The flag in the painting is the 1st adopted flag of the United States of America as approved by the Continental Congress of 1777. It postdates the ones sewn by Betsy Ross and others, and predates the defeat of the British.

The irony that’s not taught in schools is that the Founding Fathers were British and The American Revolution was fought by the British against the British. TRUE.


That’s the first known recording of John Philip Sousas “The Stars And Stripes Forever March.” It was recorded by Kendle’s First Regiment Band on 29 December 1901 and published by Victor Records [source]. Sousa wrote in his autobiography that he composed the march on Christmas Day, 1896, while crossing the Atlantic, after he learned of the death of his band’s manager.

In 1987, an Act of Congress declared the song to be the Official National March of the United States of America.


[Top image from here. More Independence Day posts here. Don’t miss this.]


P.S. For the under-educated Kaepernick types who believe that this Great Nation was founded upon slavery:

Name one other nation in history (at the formation of This  Great Nation) that did not practice and condone slavery.

Name one other nation in history that blockaded slave ships within 18 years of its founding.

Name one other nation in history that made slavery illegal within 75 years of its founding.

Don’t bother. You can’t.


Auto Parking Towers

Tuesday, 11 June 2019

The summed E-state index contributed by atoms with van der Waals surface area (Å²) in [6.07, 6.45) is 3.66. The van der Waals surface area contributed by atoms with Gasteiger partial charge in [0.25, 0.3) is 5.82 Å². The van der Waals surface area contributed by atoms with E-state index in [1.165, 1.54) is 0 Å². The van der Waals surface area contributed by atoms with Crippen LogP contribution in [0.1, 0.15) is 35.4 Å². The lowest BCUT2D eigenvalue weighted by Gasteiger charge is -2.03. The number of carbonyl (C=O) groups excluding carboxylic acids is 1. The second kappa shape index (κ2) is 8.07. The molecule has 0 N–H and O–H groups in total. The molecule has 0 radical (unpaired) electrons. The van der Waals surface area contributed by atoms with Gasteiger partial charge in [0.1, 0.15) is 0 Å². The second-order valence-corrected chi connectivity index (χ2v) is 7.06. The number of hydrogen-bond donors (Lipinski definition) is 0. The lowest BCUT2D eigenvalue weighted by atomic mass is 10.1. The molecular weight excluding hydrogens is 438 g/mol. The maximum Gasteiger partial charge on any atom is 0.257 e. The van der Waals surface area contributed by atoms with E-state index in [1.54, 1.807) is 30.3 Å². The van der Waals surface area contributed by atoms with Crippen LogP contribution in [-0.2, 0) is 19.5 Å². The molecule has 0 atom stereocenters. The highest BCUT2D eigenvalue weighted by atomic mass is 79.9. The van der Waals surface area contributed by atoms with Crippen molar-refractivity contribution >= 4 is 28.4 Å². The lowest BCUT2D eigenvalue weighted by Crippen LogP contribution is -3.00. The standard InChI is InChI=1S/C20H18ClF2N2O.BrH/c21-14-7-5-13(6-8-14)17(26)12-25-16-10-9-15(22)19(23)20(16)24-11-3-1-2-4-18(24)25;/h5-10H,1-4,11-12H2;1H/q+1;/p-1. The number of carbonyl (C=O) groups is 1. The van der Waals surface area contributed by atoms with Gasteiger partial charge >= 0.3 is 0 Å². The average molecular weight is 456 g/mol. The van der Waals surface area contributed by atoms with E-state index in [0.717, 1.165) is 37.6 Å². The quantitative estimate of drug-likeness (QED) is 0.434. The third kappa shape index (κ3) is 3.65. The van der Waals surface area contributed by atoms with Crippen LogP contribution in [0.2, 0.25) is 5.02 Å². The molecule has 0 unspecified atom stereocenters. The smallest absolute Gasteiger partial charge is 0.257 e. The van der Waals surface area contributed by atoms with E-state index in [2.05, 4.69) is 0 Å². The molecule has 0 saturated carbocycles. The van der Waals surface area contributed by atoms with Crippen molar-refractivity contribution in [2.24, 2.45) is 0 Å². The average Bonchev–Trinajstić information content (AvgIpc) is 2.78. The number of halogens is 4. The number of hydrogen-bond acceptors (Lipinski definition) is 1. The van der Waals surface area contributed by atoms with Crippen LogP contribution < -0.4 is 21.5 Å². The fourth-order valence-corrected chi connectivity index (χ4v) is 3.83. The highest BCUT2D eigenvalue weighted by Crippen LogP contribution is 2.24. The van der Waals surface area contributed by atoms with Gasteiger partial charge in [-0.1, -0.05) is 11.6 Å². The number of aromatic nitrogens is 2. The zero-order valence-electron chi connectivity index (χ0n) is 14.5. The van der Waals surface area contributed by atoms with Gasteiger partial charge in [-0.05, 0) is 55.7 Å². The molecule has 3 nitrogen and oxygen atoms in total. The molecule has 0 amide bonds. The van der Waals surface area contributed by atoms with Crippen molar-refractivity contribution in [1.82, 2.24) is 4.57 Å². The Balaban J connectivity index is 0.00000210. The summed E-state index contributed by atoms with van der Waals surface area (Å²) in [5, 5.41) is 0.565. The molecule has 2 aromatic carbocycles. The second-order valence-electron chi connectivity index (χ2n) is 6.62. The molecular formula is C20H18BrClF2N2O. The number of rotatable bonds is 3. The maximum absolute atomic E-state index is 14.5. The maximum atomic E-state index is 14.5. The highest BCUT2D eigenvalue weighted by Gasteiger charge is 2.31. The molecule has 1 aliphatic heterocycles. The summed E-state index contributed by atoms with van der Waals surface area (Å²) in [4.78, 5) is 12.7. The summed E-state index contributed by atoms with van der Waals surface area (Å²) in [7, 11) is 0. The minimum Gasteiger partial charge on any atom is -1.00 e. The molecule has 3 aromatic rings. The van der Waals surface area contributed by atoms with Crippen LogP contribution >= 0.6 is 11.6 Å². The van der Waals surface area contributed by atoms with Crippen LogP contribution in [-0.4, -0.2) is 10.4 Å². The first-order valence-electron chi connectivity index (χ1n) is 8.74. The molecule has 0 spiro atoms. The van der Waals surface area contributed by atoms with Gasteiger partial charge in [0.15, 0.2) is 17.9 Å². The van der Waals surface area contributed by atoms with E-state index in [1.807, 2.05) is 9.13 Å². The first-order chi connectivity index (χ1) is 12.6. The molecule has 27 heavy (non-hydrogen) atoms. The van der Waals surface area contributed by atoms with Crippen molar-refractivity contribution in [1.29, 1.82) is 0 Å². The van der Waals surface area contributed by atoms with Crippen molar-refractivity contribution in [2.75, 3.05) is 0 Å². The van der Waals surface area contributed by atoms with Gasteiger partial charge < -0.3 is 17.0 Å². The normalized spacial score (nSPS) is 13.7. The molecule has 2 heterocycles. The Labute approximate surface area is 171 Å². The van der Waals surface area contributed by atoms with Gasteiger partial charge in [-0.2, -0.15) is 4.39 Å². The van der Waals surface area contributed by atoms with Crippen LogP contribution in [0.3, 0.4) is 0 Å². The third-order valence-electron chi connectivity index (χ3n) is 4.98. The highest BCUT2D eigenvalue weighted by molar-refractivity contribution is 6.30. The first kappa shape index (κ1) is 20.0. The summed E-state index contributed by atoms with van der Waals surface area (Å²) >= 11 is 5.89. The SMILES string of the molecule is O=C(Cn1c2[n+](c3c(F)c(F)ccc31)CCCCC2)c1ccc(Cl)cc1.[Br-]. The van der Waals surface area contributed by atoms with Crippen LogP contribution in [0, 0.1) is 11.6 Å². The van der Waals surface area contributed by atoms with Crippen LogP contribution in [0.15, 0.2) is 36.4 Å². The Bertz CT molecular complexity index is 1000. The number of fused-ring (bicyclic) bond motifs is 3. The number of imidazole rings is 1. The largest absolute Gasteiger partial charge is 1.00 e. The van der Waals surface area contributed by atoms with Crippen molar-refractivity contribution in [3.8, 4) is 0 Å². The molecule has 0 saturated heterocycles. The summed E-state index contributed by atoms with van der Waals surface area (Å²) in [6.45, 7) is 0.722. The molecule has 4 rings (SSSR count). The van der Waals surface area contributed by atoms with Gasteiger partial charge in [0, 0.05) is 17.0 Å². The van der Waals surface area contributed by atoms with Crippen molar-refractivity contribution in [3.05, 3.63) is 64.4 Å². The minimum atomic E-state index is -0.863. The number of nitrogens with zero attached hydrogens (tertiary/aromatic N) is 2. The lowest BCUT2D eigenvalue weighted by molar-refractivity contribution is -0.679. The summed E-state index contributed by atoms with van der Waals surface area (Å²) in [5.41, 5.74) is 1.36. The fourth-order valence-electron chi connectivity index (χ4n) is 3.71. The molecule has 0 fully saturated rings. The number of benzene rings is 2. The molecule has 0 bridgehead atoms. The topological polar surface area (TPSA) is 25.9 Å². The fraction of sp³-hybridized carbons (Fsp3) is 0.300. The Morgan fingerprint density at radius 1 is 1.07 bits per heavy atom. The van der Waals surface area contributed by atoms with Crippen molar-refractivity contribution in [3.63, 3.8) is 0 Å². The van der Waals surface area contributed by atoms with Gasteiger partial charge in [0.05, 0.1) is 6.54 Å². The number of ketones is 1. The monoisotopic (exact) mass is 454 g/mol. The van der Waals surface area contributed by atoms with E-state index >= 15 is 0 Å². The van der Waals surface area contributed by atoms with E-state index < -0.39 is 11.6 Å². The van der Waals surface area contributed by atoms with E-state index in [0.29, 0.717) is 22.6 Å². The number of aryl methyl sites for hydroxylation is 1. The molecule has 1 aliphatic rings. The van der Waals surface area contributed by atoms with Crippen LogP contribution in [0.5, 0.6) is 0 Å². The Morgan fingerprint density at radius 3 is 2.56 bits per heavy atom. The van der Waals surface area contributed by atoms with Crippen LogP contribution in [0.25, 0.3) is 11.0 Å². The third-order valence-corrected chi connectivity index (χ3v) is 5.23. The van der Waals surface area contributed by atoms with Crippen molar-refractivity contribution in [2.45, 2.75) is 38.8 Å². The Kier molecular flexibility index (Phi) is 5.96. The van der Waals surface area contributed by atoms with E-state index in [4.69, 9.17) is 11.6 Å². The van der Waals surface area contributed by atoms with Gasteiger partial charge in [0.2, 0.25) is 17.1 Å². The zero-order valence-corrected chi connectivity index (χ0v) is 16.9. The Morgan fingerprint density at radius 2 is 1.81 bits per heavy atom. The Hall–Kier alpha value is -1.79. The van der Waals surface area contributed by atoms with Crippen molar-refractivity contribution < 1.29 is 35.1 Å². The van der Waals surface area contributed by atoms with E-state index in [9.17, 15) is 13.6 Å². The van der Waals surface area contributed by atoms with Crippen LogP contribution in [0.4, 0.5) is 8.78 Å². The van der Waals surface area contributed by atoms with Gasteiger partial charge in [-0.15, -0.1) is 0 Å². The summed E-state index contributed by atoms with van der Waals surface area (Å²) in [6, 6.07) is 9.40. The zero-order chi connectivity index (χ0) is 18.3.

Auto Elevator, Chicago, 1936

Auto Elevator, multiple locations, 2019.

Nah, just not the same.

[Found here and here.]

6 June 1944- A Calculated Risk

Thursday, 6 June 2019

In 1944, and against the odds, General Dwight D. Eisenhower accepted the risk and subsequent bloodshed in order to prevent more of it. His leadership freed France from Nazi Germany occupation and was the beginning of the end of the war in Europe.

General Eisenhower was mocked by the left, portrayed as a dullard, stupid and ignorant. He wasn’t. Not by a long shot.

[Found in here. More here.]

The All-In-One Radio Of The Future ca.1935

Tuesday, 14 May 2019

This telephone, radio, video, news link, photo transmitter/receiver, printer included a “Like” function to transmit audio applause. It was an all-in-one Victrola on steroids, a paleo Smart Phone that went up to 11.

[Images found here and here. More here.]

Mother’s Day Hot Links

Sunday, 12 May 2019